Ocvirk, P., Pichon, C., Lançon, A. & Thiébaut, E. STECMAP: STEllar Content from high-resolution galactic spectra via Maximum A Posteriori. Mon. Not. R. Astron. Soc. 365, 46–73 (2006)
Shimasaku, K. et al. Statistical properties of bright galaxies in the Sloan Digital Sky Survey Photometric System. Astron. J. 122, 1238–1250 (2001)
Courteau, S., McDonald, M., Widrow, L. M. & Holtzman, J. The bulge–halo connection in galaxies: a physical interpretation of the Vc–σ0 relation. Astrophys. J. 655, L21–L24 (2007)
Kormendy, J. & Ho, L. C. Coevolution (or not) of supermassive black holes and host galaxies. Annu. Rev. Astron. Astrophys. 51, 511–653 (2013)
Kuntschner, H. et al. The SAURON project: XVII. Stellar population analysis of the absorption line strength maps of 48 early-type galaxies. Mon. Not. R. Astron. Soc. 408, 97–132 (2010)
Hu, J. The black hole mass–stellar velocity dispersion correlation: bulges versus pseudo-bulges. Mon. Not. R. Astron. Soc. 386, 2242–2252 (2008)
Kormendy, J., Bender, R. & Cornell, M. E. Supermassive black holes do not correlate with galaxy disks or pseudobulges. Nature 469, 374–376 (2011)
Le Borgne, D. et al. Evolutionary synthesis of galaxies at high spectral resolution with the code PEGASE-HR. Metallicity and age tracers. Astron. Astrophys. 425, 881–897 (2004)
Bruzual, G. & Charlot, S. Stellar population synthesis at the resolution of 2003. Mon. Not. R. Astron. Soc. 344, 1000–1028 (2003)
González Delgado, R. M., Cerviño, M., Martins, L. P., Leitherer, C. & Hauschildt, P. H. Evolutionary stellar population synthesis at high spectral resolution: optical wavelengths. Mon. Not. R. Astron. Soc. 357, 945–960 (2005)
González Delgado, R. M. & Cid Fernandes, R. Testing spectral models for stellar populations with star clusters: II. Results. Mon. Not. R. Astron. Soc. 403, 797–816 (2010)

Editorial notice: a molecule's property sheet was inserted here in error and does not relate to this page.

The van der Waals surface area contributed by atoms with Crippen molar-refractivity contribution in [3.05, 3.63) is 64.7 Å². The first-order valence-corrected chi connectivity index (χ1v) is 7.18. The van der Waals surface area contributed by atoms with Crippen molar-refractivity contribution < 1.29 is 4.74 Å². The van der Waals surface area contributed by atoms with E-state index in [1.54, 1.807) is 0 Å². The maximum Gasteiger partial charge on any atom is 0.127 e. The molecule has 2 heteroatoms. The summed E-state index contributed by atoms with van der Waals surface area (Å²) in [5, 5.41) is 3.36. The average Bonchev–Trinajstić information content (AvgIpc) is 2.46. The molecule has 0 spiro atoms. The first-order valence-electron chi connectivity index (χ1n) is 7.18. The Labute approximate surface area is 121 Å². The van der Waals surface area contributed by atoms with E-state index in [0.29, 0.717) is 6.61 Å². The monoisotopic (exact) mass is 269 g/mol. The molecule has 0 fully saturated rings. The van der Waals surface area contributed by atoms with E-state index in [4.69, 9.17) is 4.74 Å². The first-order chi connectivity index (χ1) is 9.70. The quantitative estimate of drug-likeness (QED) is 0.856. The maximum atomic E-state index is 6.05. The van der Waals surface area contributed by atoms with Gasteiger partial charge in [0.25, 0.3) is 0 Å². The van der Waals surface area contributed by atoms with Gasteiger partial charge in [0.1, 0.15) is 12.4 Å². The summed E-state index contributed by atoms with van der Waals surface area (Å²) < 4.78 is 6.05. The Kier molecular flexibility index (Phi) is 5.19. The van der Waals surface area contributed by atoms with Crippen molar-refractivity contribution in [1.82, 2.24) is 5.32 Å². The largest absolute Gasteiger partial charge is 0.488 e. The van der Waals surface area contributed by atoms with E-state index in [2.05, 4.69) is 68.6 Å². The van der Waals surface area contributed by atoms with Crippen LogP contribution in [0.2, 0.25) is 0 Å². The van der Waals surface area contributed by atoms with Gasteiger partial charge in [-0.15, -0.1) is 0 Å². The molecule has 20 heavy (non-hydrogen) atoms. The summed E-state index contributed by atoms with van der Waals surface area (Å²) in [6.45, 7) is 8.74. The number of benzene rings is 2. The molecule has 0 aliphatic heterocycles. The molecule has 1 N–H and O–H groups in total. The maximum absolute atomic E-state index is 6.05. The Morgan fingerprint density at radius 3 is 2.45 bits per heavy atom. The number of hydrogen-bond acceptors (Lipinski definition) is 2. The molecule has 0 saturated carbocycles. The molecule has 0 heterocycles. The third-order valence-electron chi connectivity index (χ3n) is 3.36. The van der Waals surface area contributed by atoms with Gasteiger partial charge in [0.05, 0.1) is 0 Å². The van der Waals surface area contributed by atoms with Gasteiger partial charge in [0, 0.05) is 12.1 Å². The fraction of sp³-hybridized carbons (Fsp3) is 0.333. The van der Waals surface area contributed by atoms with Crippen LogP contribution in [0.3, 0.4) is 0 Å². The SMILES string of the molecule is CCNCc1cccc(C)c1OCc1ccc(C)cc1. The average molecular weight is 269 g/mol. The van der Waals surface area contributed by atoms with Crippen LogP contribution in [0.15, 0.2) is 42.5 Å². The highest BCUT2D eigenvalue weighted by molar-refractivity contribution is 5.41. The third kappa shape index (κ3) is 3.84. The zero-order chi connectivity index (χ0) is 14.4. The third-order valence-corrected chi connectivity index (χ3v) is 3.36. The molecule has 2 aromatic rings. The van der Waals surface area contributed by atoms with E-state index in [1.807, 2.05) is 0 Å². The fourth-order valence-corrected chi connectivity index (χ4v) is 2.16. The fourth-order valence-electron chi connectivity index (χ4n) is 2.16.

Pietrinferni, A., Cassisi, S., Salaris, M. & Castelli, F. A large stellar evolution database for population synthesis studies. I. Scaled solar models and isochrones. Astrophys. J. 612, 168–190 (2004)
Bernardi, M., Sheth, R. K., Tundo, E. & Hyde, J. B. Selection bias in the M •–σ and M•–L correlations and its consequences. Astrophys. J. 660, 267–275 (2007)
Shankar, F. et al. Selection bias in dynamically measured supermassive black hole samples: its consequences and the quest for the most fundamental relation. Mon. Not. R. Astron. Soc. 460, 3119–3142 (2016)
Saglia, R. P. et al. The SINFONI Black Hole Survey: the black hole fundamental plane revisited and the paths of (co)evolution of supermassive black holes and bulges. Astrophys. J. 818, 47 (2016)
Gültekin, K., Tremaine, S., Loeb, A. & Richstone, D. O. Observational selection effects and the M–σ relation. Astrophys. J. 738, 17 (2011)
Jarrett, T. H. et al. 2MASS Extended Source Catalog: overview and algorithms. Astron. J. 119, 2498–2531 (2000)
Cappellari, M. et al. The ATLAS3D project: I. A volume-limited sample of 260 nearby early-type galaxies: science goals and selection criteria. Mon. Not. R. Astron. Soc. 413, 813–836 (2011)